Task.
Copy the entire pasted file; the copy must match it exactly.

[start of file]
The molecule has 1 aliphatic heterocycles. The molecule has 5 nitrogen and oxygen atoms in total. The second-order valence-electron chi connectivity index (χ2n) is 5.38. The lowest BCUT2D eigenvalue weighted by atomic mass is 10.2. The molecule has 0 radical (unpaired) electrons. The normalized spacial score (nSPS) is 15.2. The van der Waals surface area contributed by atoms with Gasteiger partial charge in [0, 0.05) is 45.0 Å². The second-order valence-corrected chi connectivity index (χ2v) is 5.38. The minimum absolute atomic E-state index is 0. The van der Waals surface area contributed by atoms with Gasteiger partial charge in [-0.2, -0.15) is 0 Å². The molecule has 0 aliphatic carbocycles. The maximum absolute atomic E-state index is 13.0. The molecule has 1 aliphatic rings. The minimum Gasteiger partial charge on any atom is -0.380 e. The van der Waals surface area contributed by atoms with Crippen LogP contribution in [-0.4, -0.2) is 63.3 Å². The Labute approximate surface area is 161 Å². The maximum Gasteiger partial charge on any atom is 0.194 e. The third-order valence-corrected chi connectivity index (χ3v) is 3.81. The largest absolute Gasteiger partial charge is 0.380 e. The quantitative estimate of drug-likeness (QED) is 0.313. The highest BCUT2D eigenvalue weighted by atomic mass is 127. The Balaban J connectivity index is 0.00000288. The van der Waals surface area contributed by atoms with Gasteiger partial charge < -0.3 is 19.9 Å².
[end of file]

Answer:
The molecule has 1 aliphatic heterocycles. The molecule has 5 nitrogen and oxygen atoms in total. The second-order valence-electron chi connectivity index (χ2n) is 5.38. The lowest BCUT2D eigenvalue weighted by atomic mass is 10.2. The molecule has 0 radical (unpaired) electrons. The normalized spacial score (nSPS) is 15.2. The van der Waals surface area contributed by atoms with Gasteiger partial charge in [0, 0.05) is 45.0 Å². The second-order valence-corrected chi connectivity index (χ2v) is 5.38. The minimum absolute atomic E-state index is 0. The van der Waals surface area contributed by atoms with Gasteiger partial charge in [-0.2, -0.15) is 0 Å². The molecule has 0 aliphatic carbocycles. The maximum absolute atomic E-state index is 13.0. The molecule has 1 aliphatic rings. The minimum Gasteiger partial charge on any atom is -0.380 e. The van der Waals surface area contributed by atoms with Crippen LogP contribution in [-0.4, -0.2) is 63.3 Å². The Labute approximate surface area is 161 Å². The maximum Gasteiger partial charge on any atom is 0.194 e. The third-order valence-corrected chi connectivity index (χ3v) is 3.81. The largest absolute Gasteiger partial charge is 0.380 e. The quantitative estimate of drug-likeness (QED) is 0.313. The highest BCUT2D eigenvalue weighted by atomic mass is 127. The Balaban J connectivity index is 0.00000288. The van der Waals surface area contributed by atoms with Gasteiger partial charge < -0.3 is 19.9 Å².